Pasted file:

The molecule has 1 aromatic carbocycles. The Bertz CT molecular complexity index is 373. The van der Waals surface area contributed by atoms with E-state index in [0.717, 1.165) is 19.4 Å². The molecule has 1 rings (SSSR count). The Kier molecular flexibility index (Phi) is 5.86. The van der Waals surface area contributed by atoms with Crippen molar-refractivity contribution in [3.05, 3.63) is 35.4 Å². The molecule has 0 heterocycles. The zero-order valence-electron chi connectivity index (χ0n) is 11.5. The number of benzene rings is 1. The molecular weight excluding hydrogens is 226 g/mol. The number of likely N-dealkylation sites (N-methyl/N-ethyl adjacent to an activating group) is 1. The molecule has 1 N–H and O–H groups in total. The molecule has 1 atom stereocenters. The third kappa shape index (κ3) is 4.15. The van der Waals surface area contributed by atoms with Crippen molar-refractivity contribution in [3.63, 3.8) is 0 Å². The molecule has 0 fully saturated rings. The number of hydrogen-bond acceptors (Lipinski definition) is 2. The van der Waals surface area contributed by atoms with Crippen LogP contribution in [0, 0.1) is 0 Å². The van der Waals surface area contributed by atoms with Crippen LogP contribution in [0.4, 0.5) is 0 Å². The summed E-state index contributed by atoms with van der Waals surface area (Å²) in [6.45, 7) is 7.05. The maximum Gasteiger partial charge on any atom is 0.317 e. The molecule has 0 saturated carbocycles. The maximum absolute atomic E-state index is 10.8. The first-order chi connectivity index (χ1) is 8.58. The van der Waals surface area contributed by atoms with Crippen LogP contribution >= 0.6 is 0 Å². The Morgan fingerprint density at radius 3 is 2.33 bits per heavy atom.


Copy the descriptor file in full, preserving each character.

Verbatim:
The molecule has 1 aromatic carbocycles. The Bertz CT molecular complexity index is 373. The van der Waals surface area contributed by atoms with E-state index in [0.717, 1.165) is 19.4 Å². The molecule has 1 rings (SSSR count). The Kier molecular flexibility index (Phi) is 5.86. The van der Waals surface area contributed by atoms with Crippen molar-refractivity contribution in [3.05, 3.63) is 35.4 Å². The molecule has 0 heterocycles. The zero-order valence-electron chi connectivity index (χ0n) is 11.5. The number of benzene rings is 1. The molecular weight excluding hydrogens is 226 g/mol. The number of likely N-dealkylation sites (N-methyl/N-ethyl adjacent to an activating group) is 1. The molecule has 1 N–H and O–H groups in total. The molecule has 1 atom stereocenters. The third kappa shape index (κ3) is 4.15. The van der Waals surface area contributed by atoms with Crippen molar-refractivity contribution in [3.63, 3.8) is 0 Å². The molecule has 0 fully saturated rings. The number of hydrogen-bond acceptors (Lipinski definition) is 2. The van der Waals surface area contributed by atoms with Crippen LogP contribution in [0, 0.1) is 0 Å². The van der Waals surface area contributed by atoms with Crippen LogP contribution in [0.4, 0.5) is 0 Å². The summed E-state index contributed by atoms with van der Waals surface area (Å²) in [6.45, 7) is 7.05. The maximum Gasteiger partial charge on any atom is 0.317 e. The molecule has 0 saturated carbocycles. The maximum absolute atomic E-state index is 10.8. The first-order chi connectivity index (χ1) is 8.58. The van der Waals surface area contributed by atoms with Crippen LogP contribution >= 0.6 is 0 Å². The Morgan fingerprint density at radius 3 is 2.33 bits per heavy atom.